One problem I have with the film is how frequently, we hear an interviewee talking for a few minutes before his name and identity flashes on the screen. Now, I knew that the interviews consisted of survivors (the good guys) the Nazis (the evil guys) and local Poles (who for the most part were pretty bad), but you sometimes don't know who is who for a few minutes, so while you are watching someone talk, you don't know "do I hate him or do I pity him?" until his name flashes on the screen after a few minutes. I wish they put the name/identity of each interviewee up there right away. Also, the poster, which has this decrepit old man next to a sign that says "Treblinka," is really misleading; when you first see that poster, you pity the guy, figuring he must have been a survivor of Treblinka, till you watch the movie, and see that that is a fucking bastard who actually drove the trainloads of Jews to their death (and poor, poor him, he had to drink vodka to get through the day's "work," the piece of shit) and then you feel stupid for actually having pitied him when you saw the poster before you saw the movie.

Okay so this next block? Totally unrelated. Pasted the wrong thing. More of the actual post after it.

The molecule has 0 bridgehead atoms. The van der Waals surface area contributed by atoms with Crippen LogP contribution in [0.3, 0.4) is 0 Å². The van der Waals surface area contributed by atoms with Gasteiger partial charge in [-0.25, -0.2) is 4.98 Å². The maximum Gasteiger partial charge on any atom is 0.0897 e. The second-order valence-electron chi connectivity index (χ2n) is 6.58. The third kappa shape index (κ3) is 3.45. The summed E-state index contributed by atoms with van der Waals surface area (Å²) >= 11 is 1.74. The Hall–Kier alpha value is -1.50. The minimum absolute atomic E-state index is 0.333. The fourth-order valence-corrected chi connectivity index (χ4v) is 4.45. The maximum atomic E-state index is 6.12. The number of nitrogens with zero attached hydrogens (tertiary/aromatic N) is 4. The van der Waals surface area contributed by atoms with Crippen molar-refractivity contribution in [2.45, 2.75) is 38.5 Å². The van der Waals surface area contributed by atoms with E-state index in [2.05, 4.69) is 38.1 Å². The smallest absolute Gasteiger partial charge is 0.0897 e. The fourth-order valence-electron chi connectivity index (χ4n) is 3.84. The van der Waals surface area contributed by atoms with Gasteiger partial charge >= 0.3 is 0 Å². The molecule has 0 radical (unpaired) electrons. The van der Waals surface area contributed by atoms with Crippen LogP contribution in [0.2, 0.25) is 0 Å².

Could be part of the filmmaker's strategy, nicht wahr? Obviously, Lanzmann wants people to respond deeply to the material, and one way to educe that is to temporarily withhold info. When he is tardy contextualizing the comments, Lanzmann can produce the kind of response you've just described above, which seems more interesting than just having audience members respond to labels. Any idiot can respond to labels.